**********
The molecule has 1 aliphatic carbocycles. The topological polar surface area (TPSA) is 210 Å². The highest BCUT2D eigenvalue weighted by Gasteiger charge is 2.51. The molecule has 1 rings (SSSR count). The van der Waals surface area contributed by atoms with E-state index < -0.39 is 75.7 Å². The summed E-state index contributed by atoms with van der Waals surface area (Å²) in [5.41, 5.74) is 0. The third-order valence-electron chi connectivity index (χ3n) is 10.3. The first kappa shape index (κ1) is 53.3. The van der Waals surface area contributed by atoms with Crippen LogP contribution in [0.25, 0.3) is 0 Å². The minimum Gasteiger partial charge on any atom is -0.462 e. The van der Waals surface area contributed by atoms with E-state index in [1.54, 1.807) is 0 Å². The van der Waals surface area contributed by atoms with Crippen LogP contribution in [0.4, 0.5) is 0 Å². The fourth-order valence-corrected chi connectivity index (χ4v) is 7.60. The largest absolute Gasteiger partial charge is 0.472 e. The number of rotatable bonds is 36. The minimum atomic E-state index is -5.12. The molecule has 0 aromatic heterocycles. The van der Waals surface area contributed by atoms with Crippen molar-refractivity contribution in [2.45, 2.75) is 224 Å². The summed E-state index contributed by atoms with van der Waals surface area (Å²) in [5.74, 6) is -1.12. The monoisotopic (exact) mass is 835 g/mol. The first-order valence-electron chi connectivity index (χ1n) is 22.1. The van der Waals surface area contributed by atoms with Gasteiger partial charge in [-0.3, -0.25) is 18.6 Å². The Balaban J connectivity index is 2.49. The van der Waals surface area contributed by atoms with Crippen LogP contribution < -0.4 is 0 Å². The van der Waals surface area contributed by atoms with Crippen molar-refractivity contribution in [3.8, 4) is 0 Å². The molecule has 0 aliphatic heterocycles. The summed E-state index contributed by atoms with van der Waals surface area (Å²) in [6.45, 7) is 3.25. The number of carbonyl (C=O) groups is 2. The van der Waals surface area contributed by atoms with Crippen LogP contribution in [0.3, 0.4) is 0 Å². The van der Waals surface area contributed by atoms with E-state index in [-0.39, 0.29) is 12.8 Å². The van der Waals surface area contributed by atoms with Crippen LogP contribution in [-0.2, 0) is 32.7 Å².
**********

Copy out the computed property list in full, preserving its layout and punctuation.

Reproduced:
The molecule has 1 aliphatic carbocycles. The topological polar surface area (TPSA) is 210 Å². The highest BCUT2D eigenvalue weighted by Gasteiger charge is 2.51. The molecule has 1 rings (SSSR count). The van der Waals surface area contributed by atoms with E-state index < -0.39 is 75.7 Å². The summed E-state index contributed by atoms with van der Waals surface area (Å²) in [5.41, 5.74) is 0. The third-order valence-electron chi connectivity index (χ3n) is 10.3. The first kappa shape index (κ1) is 53.3. The van der Waals surface area contributed by atoms with Crippen LogP contribution in [0.25, 0.3) is 0 Å². The minimum Gasteiger partial charge on any atom is -0.462 e. The van der Waals surface area contributed by atoms with E-state index in [1.54, 1.807) is 0 Å². The van der Waals surface area contributed by atoms with Crippen LogP contribution in [0.4, 0.5) is 0 Å². The fourth-order valence-corrected chi connectivity index (χ4v) is 7.60. The largest absolute Gasteiger partial charge is 0.472 e. The number of rotatable bonds is 36. The minimum atomic E-state index is -5.12. The molecule has 0 aromatic heterocycles. The van der Waals surface area contributed by atoms with Crippen molar-refractivity contribution in [2.45, 2.75) is 224 Å². The summed E-state index contributed by atoms with van der Waals surface area (Å²) in [5.74, 6) is -1.12. The monoisotopic (exact) mass is 835 g/mol. The first-order valence-electron chi connectivity index (χ1n) is 22.1. The van der Waals surface area contributed by atoms with Gasteiger partial charge in [-0.3, -0.25) is 18.6 Å². The Balaban J connectivity index is 2.49. The van der Waals surface area contributed by atoms with Crippen LogP contribution < -0.4 is 0 Å². The van der Waals surface area contributed by atoms with Crippen molar-refractivity contribution in [3.8, 4) is 0 Å². The molecule has 0 aliphatic heterocycles. The summed E-state index contributed by atoms with van der Waals surface area (Å²) in [6.45, 7) is 3.25. The number of carbonyl (C=O) groups is 2. The van der Waals surface area contributed by atoms with Crippen LogP contribution in [0.3, 0.4) is 0 Å². The van der Waals surface area contributed by atoms with E-state index in [-0.39, 0.29) is 12.8 Å². The van der Waals surface area contributed by atoms with Crippen LogP contribution in [-0.2, 0) is 32.7 Å².